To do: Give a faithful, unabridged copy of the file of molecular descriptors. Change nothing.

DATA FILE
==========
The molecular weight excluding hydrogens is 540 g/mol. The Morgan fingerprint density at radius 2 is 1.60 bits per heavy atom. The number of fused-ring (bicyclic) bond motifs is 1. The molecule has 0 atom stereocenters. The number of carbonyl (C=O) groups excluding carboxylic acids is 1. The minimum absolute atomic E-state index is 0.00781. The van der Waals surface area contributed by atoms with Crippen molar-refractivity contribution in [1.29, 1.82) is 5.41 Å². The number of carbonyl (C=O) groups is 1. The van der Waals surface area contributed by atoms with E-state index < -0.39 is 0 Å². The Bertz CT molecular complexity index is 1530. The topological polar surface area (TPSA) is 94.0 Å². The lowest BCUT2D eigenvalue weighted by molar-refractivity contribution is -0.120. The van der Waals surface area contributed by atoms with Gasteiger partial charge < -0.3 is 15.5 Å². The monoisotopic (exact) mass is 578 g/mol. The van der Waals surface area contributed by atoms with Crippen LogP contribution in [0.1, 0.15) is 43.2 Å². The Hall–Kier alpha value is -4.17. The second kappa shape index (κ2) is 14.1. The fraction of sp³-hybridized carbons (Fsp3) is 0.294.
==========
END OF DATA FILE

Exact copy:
The molecular weight excluding hydrogens is 540 g/mol. The Morgan fingerprint density at radius 2 is 1.60 bits per heavy atom. The number of fused-ring (bicyclic) bond motifs is 1. The molecule has 0 atom stereocenters. The number of carbonyl (C=O) groups excluding carboxylic acids is 1. The minimum absolute atomic E-state index is 0.00781. The van der Waals surface area contributed by atoms with Crippen molar-refractivity contribution in [1.29, 1.82) is 5.41 Å². The number of carbonyl (C=O) groups is 1. The van der Waals surface area contributed by atoms with E-state index < -0.39 is 0 Å². The Bertz CT molecular complexity index is 1530. The topological polar surface area (TPSA) is 94.0 Å². The lowest BCUT2D eigenvalue weighted by molar-refractivity contribution is -0.120. The van der Waals surface area contributed by atoms with Gasteiger partial charge < -0.3 is 15.5 Å². The monoisotopic (exact) mass is 578 g/mol. The van der Waals surface area contributed by atoms with Crippen LogP contribution in [0.1, 0.15) is 43.2 Å². The Hall–Kier alpha value is -4.17. The second kappa shape index (κ2) is 14.1. The fraction of sp³-hybridized carbons (Fsp3) is 0.294.